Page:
24" glass front 14cubic food beverage fridge (will have cane sugar cokes, water, zevia soda, and sparkling water)
42" TV with Munu Software
Point of Sale system, cash drawer, credit card reader.

WITH the Above give me other menu ideas for quick (under 6mins) food ideas and menu items that are paleo and grain free.

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Posted (edited)

I am just going to answer your question about trusting a non-Celiac.  At the gluten-free bakery I work at, we have people working there who do not have Celiac.  Mostly we try to get people who have some connection to food allergies - either in themselves or a family member.  But a couple of our best employees do not eat gluten-free outside of work.  No gluten or nuts are allowed (we are a nut free facility,too) and you can't eat nuts for hours before you come to work.  There is no gluten for them to mess up and serve. They can't bring a gluten lunch into the bakery.  So I think you could safely have someone without Celiac work there.  Someone who wants to work with food, will enjoy it.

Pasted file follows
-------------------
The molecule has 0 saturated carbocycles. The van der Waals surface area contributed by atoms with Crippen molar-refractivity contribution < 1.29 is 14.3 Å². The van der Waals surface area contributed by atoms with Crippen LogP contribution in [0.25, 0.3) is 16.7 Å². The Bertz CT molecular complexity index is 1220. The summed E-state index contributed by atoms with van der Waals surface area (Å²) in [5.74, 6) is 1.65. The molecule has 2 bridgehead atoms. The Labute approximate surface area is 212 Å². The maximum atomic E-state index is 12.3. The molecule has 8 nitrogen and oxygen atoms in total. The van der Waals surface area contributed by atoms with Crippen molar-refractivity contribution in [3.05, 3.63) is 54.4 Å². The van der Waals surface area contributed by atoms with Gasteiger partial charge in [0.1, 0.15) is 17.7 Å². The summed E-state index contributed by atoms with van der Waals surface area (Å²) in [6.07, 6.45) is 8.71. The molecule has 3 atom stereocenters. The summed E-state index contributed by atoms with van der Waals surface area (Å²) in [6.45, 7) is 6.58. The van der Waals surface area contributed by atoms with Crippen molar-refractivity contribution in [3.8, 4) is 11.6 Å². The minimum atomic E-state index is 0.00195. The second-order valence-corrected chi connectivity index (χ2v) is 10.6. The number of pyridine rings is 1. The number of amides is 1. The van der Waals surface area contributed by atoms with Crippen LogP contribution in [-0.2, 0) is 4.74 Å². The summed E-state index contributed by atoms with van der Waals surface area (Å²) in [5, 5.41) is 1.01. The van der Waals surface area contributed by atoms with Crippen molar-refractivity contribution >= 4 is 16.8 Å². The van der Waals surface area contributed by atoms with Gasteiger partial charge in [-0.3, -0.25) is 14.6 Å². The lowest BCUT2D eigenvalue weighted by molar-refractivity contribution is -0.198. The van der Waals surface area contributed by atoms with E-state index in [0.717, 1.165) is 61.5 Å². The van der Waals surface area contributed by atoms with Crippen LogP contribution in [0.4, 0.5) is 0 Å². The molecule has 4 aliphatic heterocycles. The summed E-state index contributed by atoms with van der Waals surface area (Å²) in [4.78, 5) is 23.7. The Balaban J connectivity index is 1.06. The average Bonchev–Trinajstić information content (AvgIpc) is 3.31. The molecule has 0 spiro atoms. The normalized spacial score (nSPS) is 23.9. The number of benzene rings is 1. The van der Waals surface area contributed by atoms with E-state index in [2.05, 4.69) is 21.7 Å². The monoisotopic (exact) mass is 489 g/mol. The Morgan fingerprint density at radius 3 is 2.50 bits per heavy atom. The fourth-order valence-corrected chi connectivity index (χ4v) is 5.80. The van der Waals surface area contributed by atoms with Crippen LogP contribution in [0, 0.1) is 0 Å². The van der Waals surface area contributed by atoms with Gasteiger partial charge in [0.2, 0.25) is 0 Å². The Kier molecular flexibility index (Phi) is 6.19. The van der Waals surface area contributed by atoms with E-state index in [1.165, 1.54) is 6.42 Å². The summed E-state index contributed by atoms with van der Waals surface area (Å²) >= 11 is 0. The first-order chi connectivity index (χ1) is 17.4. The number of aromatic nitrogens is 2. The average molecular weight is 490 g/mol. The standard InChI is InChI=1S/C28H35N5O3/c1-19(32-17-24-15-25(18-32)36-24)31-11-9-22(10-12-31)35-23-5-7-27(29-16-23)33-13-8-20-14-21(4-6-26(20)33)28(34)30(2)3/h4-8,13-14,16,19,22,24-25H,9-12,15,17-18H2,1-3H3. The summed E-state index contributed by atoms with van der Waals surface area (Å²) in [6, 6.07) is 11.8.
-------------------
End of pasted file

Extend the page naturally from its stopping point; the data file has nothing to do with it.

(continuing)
I think you want to appeal to either everyone and just happen to be gluten-free - like a Mexican truck could do with corn tortillas and no flour ones.  Or you might want to refine yourself to a vegetarian or vegan or paleo or something like that.  That way you get people who don't have to eat gluten-free but want Paleo, for instance.  Or you make something so yummy and different and are the only place to get them - like Poke Bowls or crepes - and no one really knows or cares the food is   gluten-free except those that care about it. Food trucks are really popular right now - even in small towns.  I know my little community is all excited that a food truck is coming for our community party this Saturday.  Another town even further out in KS has a food truck that is very popular - hoagies and meatball sandwiches.